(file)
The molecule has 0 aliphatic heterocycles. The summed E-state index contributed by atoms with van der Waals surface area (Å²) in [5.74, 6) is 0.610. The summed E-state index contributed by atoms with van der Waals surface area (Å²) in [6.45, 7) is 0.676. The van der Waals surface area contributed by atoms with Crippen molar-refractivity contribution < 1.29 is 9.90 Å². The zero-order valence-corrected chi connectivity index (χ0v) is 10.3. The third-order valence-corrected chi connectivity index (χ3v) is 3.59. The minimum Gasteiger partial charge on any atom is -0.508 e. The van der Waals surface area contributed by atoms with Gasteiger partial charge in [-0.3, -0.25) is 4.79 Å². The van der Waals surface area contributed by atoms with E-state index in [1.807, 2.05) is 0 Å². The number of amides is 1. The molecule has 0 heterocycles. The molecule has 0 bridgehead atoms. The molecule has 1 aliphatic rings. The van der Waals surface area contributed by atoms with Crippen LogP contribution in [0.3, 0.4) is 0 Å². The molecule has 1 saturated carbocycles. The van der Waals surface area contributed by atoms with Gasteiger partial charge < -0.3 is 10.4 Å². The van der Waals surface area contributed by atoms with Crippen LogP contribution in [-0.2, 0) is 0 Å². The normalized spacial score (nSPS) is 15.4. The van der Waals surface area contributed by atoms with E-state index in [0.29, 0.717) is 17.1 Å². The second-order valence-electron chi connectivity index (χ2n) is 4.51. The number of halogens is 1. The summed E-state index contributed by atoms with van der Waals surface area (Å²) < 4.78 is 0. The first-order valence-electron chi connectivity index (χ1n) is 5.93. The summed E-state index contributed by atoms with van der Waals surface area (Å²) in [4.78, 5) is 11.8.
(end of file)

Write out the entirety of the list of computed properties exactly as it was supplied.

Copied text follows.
The molecule has 0 aliphatic heterocycles. The summed E-state index contributed by atoms with van der Waals surface area (Å²) in [5.74, 6) is 0.610. The summed E-state index contributed by atoms with van der Waals surface area (Å²) in [6.45, 7) is 0.676. The van der Waals surface area contributed by atoms with Crippen molar-refractivity contribution < 1.29 is 9.90 Å². The zero-order valence-corrected chi connectivity index (χ0v) is 10.3. The third-order valence-corrected chi connectivity index (χ3v) is 3.59. The minimum Gasteiger partial charge on any atom is -0.508 e. The van der Waals surface area contributed by atoms with Gasteiger partial charge in [-0.3, -0.25) is 4.79 Å². The van der Waals surface area contributed by atoms with E-state index in [1.807, 2.05) is 0 Å². The number of amides is 1. The molecule has 0 heterocycles. The molecule has 0 bridgehead atoms. The molecule has 1 aliphatic rings. The van der Waals surface area contributed by atoms with Crippen LogP contribution in [0.3, 0.4) is 0 Å². The molecule has 1 saturated carbocycles. The van der Waals surface area contributed by atoms with Gasteiger partial charge < -0.3 is 10.4 Å². The van der Waals surface area contributed by atoms with Crippen LogP contribution in [-0.2, 0) is 0 Å². The normalized spacial score (nSPS) is 15.4. The van der Waals surface area contributed by atoms with E-state index in [0.29, 0.717) is 17.1 Å². The second-order valence-electron chi connectivity index (χ2n) is 4.51. The number of halogens is 1. The summed E-state index contributed by atoms with van der Waals surface area (Å²) < 4.78 is 0. The first-order valence-electron chi connectivity index (χ1n) is 5.93. The summed E-state index contributed by atoms with van der Waals surface area (Å²) in [4.78, 5) is 11.8.